When I first saw this player, I couldn’t help but feel like it was a result of an iPod Classic awkwardly attempting to look slick as part of a mid-life crisis. Consequently, you’re not going to hear me rave about the look of the player (I don’t like the design of the iPod Classic either for reference).
Still, both compared to an iPod Classic and a J3 it’s a well-made device. Being made with a single piece of aluminium, it feels like a quality piece of equipment. At the same time, it’s also rather heavy, being more than double the weight of the J3. Obviously this isn’t going to result in back pain, but unlike the J3 it’s not ideal for the gym/jogging or skydiving. Still, it feels like a much more solid device than the J3.
The device includes a volume rocker, off switch and five tactile buttons surrounding the navigation wheel. In terms of audio outputs, it has three including a headphone jack, 3.5mm audio output (for plugging into external speakers) and a coaxial output.
It also comes with two microsd cards slots, meaning its potential storage capacity will only increase as microsd cards increase in size. The downside is that because the device comes with no internal storage you’ll need to fork out additional cash if you don’t have a microsd card skulking around in the bottom of a drawer.
So if you’ve done any research on this device at all you’ll know that the first thing that people have an issue with is the user interface (UI) and truth be told it is pretty terrible.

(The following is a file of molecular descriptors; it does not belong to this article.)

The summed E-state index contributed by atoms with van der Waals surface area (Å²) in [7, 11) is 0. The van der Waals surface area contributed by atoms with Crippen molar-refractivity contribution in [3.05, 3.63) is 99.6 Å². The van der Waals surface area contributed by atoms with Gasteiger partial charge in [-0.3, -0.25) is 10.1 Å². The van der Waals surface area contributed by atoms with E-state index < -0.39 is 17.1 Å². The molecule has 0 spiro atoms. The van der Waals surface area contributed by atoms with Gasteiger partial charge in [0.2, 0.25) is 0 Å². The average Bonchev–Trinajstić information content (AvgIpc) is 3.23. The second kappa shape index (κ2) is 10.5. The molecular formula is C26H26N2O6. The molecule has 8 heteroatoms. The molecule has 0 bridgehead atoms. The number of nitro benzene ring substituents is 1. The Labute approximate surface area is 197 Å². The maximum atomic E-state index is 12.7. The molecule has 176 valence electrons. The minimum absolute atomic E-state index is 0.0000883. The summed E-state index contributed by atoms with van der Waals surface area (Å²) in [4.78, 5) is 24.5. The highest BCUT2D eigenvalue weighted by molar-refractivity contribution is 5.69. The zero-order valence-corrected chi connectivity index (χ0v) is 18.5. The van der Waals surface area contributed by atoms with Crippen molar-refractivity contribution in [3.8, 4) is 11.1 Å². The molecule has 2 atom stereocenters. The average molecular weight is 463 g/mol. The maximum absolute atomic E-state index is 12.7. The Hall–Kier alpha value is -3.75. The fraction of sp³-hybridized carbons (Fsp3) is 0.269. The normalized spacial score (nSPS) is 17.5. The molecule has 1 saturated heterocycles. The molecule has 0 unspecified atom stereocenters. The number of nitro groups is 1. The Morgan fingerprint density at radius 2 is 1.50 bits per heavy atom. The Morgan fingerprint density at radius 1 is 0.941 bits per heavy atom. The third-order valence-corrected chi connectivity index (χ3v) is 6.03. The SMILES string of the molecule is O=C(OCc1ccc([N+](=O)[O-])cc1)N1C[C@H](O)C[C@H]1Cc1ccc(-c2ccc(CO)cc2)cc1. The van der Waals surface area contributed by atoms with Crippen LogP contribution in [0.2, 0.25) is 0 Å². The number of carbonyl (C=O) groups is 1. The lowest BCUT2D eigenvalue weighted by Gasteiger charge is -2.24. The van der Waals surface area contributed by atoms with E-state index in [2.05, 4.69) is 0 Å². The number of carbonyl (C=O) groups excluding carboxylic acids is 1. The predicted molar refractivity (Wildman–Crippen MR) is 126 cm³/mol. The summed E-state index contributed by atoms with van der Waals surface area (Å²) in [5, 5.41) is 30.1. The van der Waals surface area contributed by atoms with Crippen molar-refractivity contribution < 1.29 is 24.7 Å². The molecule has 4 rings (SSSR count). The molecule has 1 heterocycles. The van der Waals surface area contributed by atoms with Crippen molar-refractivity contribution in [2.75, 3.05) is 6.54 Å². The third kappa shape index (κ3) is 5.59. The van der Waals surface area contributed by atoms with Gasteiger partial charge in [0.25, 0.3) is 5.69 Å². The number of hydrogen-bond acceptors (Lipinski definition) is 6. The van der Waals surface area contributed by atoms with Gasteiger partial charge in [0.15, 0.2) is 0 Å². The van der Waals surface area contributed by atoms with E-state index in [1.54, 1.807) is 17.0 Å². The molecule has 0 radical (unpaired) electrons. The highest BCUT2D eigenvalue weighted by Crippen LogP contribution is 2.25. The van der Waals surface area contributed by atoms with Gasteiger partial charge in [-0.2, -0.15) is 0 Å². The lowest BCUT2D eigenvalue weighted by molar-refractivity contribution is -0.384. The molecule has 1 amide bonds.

Personally, I prefer control over my device to being mollycoddled through the process of selecting my music. Unfortunately, I’d also like to make sure I’m spending as little time finding the music as possible, yet the way they’ve structured the UI doesn’t help me do this.
For example, as far as I can tell the only way to move down your list of albums is by turning the scroll wheel or pressing the ‘skip track’ buttons (the two buttons below the scroll wheel that can be seen in the photo above).
What this means is that albums, genres or track names which are in the middle of the alphabet are exceedingly difficult to get to, resulting in me listening to albums at the start or end of the alphabet more than the middle. Ie, there is a skew towards me listening to Abbey Road or Wish You Were Here more than Morrison Hotel.
In fact I timed myself and found that it takes at least 20 seconds of furiously turning of the scroll wheel to get half way through my music collection.
Now, whilst this might not sound like a big deal this means that there is no way to skip right to the letter in the alphabet where your album resides. For me this is a big downer as generally I’ll have a specific track/album/artist I’m interested in listening to then I’ll seek it out. For this to take 20 seconds each time is just a little annoying.
In fact, while I’m at it, what ever happened to having a ‘play random album’ or ‘play random track’ option? How can we put a man on the moon, and not continue to include this function on new devices?
But anyway, scrolling through albums by their album art is also not possible with the X5, something I really liked about Cowon’s J3. Again this is disappointing as sometimes it’s a nicer way of browsing through albums.